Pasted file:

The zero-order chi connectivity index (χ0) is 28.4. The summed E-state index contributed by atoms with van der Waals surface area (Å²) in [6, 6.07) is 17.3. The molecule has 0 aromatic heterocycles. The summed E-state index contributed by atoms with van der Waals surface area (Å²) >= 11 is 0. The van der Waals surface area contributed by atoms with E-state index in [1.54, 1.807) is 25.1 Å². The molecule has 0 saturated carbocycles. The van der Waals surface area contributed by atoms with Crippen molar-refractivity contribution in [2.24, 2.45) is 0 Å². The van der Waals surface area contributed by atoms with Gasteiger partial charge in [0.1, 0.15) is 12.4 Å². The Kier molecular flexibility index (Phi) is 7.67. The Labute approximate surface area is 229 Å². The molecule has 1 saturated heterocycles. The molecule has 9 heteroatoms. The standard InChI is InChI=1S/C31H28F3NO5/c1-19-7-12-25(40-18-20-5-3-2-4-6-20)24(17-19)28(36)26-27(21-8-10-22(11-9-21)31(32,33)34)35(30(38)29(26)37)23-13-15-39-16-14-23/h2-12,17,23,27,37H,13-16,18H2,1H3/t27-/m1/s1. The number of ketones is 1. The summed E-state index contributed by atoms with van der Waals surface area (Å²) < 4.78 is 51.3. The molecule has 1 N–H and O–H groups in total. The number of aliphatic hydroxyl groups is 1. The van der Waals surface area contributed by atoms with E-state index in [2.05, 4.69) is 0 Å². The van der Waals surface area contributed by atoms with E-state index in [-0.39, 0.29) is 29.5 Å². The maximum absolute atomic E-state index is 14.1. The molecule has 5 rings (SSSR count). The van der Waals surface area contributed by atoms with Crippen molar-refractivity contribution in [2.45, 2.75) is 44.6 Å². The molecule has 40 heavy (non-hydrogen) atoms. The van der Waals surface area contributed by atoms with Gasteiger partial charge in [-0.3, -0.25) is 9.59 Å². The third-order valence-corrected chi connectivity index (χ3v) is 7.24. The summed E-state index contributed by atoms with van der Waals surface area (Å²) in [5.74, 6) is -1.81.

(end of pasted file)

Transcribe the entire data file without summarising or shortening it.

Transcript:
The zero-order chi connectivity index (χ0) is 28.4. The summed E-state index contributed by atoms with van der Waals surface area (Å²) in [6, 6.07) is 17.3. The molecule has 0 aromatic heterocycles. The summed E-state index contributed by atoms with van der Waals surface area (Å²) >= 11 is 0. The van der Waals surface area contributed by atoms with E-state index in [1.54, 1.807) is 25.1 Å². The molecule has 0 saturated carbocycles. The van der Waals surface area contributed by atoms with Crippen molar-refractivity contribution in [2.24, 2.45) is 0 Å². The van der Waals surface area contributed by atoms with Gasteiger partial charge in [0.1, 0.15) is 12.4 Å². The Kier molecular flexibility index (Phi) is 7.67. The Labute approximate surface area is 229 Å². The molecule has 1 saturated heterocycles. The molecule has 9 heteroatoms. The standard InChI is InChI=1S/C31H28F3NO5/c1-19-7-12-25(40-18-20-5-3-2-4-6-20)24(17-19)28(36)26-27(21-8-10-22(11-9-21)31(32,33)34)35(30(38)29(26)37)23-13-15-39-16-14-23/h2-12,17,23,27,37H,13-16,18H2,1H3/t27-/m1/s1. The number of ketones is 1. The summed E-state index contributed by atoms with van der Waals surface area (Å²) < 4.78 is 51.3. The molecule has 1 N–H and O–H groups in total. The number of aliphatic hydroxyl groups is 1. The van der Waals surface area contributed by atoms with E-state index in [2.05, 4.69) is 0 Å². The van der Waals surface area contributed by atoms with E-state index in [-0.39, 0.29) is 29.5 Å². The maximum absolute atomic E-state index is 14.1. The molecule has 5 rings (SSSR count). The van der Waals surface area contributed by atoms with Crippen molar-refractivity contribution in [2.45, 2.75) is 44.6 Å². The molecule has 40 heavy (non-hydrogen) atoms. The van der Waals surface area contributed by atoms with Gasteiger partial charge in [-0.3, -0.25) is 9.59 Å². The third-order valence-corrected chi connectivity index (χ3v) is 7.24. The summed E-state index contributed by atoms with van der Waals surface area (Å²) in [5.74, 6) is -1.81.